2009-09-10 / News

Hurteau runs for a cure in memory of island young people

By Eileen M. Daly

When former islander Linda Hurteau wanted to comfort friends who were enduring an excruciating loss – the illness and ultimate death of a child – she did the only thing she felt she could.

She ran.

This October, Hurteau will once again run to raise money to fight the illness that took the lives of her friends’ children. She will run in the Nike Women’s Marathon in San Francisco, Calif. on Oct. 18 as a member of the Leukemia & Lymphoma Society’s Team in Training.

In fact, many people may remember Hurteau’s last marathon. Held in Alaska on June 27, 2007, Hurteau ran that race in honor of Payton Watson, who was diagnosed with leukemia in October of 2006.

Payton lost her fight with leukemia in October of 2008.

“I grew up in Jamestown and knew Payton’s parents. Her mom’s older sister and I grew up together and Payton was a classmate of my son Jarett at Hamilton Elementary School,” Hurteau said, referring to Payton’s parents, Sergeant Detective Frank Watson of the Jamestown Police Department and his wife, Liz Goode Watson.

Hurteau will run the Nike Marathon in memory of Payton Watson, as well as another friend of hers, Jeremy Minus, who also lost his fight with leukemia in January of this year. Jeremy was the 34-year-old son of Hurteau’s friends, Becky and Dave Minus.

“I grew up with Dave and went to school with Becky,” Hurteau said. “You just feel so helpless when these things happen. The only thing I could think of to do was to try and raise more money for research,” she said.

Hurteau said she began running seriously some 30 years ago after being inspired by one of her young patients.

“I was working as a physical therapist in the hospital and one of my patients was a 15-yearold boy with bone cancer who’d had his leg amputated,” she said. “Before that, I had been running a little bit, sort of starting and stopping, but working with him gave me that little push I needed. He had been running track at school before he lost his leg and he wanted to be running. It made me think to myself, I ought to run since I can run.”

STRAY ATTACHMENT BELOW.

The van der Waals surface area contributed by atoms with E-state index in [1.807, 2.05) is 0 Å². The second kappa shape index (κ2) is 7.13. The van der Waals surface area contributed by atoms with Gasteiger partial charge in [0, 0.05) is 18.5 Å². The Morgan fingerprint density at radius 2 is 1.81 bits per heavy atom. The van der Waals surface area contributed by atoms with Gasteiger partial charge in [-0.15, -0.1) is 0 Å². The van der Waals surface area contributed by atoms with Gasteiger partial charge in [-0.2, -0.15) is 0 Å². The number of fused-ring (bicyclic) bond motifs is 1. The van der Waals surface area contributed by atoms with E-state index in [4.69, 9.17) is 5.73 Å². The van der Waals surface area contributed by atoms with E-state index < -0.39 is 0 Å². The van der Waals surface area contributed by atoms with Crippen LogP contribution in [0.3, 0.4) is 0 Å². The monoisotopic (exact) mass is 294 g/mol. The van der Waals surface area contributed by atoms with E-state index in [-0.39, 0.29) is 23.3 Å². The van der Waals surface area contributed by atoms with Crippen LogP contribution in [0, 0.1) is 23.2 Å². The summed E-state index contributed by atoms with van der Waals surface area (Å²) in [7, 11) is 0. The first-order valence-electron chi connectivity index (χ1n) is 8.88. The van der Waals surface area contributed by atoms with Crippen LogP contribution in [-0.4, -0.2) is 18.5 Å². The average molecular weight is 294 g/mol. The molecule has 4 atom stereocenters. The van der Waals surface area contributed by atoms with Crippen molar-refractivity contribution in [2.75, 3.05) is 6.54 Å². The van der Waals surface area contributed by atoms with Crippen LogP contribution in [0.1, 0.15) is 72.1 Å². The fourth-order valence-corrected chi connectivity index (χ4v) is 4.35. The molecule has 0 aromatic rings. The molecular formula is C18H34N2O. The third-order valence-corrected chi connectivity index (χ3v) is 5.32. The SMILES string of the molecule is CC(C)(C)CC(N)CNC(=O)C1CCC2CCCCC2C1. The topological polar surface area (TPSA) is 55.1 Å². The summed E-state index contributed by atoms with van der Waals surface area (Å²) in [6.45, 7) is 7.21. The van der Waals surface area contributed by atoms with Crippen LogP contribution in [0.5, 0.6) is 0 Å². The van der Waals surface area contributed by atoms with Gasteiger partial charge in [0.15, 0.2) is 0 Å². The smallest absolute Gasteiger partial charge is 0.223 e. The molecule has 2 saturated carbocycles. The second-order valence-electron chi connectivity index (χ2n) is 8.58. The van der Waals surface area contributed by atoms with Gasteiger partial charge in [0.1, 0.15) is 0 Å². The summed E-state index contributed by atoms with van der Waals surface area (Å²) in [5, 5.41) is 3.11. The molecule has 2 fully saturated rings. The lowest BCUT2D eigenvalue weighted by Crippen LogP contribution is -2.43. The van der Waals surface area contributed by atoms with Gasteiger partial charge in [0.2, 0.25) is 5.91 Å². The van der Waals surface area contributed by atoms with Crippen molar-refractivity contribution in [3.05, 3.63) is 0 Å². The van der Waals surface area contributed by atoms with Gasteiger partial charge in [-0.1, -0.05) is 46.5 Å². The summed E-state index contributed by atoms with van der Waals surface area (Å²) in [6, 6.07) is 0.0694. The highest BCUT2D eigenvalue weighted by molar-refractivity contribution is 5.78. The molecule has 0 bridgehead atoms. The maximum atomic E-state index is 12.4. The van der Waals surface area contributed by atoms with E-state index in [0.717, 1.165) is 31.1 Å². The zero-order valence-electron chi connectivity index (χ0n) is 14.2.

At the time, she and a friend who lived in another state talked about training together to run in an upcoming marathon in Chicago to raise funds for the LLS. Although that didn’t come to pass due to her friend’s hip injury, Hurteau ran in a smaller race in Rhode Island that year. She went on to participate in her first marathon race 18 years ago and has run in nine marathons since then.

The Nike Women’s marathon will be her tenth.

Hurteau said she chose to run for the LLS because, “Leukemia is the number-one killer of children under 14, even though there is an 85 percent cure rate for the disease.”

According to the TNT website, during the last 20 years, the organization has grown into an unparalleled sports training program with more than 390,000 participants – from beginners to seasoned athletes. TNT supports athletes who participate in marathons, half-marathons, triathlons, 100-mile century bike rides and hiking adventures. This support includes certified coaches, who offer training, clinics and fundraising support, including personal websites for each individual athlete. TNT events are also held in destinations such as Hawaii, Alaska, Rocky Mountain National Park and the Grand Canyon.

Hurteau begins training for a marathon four to six months prior to the race date. She runs five days a week, with short runs of four to eight miles during the week and one long run of 18 to 20 miles on the weekend.

For this marathon, Hurteau joins other TNT members each Sunday to complete their weekly long run together.

“Every state has its own chapter. Our coach, Jim Doyle, who also coaches at Hendricken High School, provides us with weekly advice on things like our pace and how far we should be running,” she said. “It’s something you really have to love and want to do because it is very time consuming.”

So far, Hurteau has raised $2,400 of the $4,000 she needs to participate in the Nike Women’s Marathon. She’s not worried about meeting her fundraising goal, though, because “the money always comes in,” she said.

Hurteau asked that people consider making a donation – no matter how small.

“Your support is needed to cross the ultimate finish line — a cure,” she said.

Donations may be made by credit card at Hurteau’s fundraising website at http://pages. teamintraining.org/ri/nikesf09/ lhurteau. Checks made payable to the Leukemia and Lymphoma Society may be mailed to Hurteau at 16 Collation Circle, North Kingstown, RI 02852.

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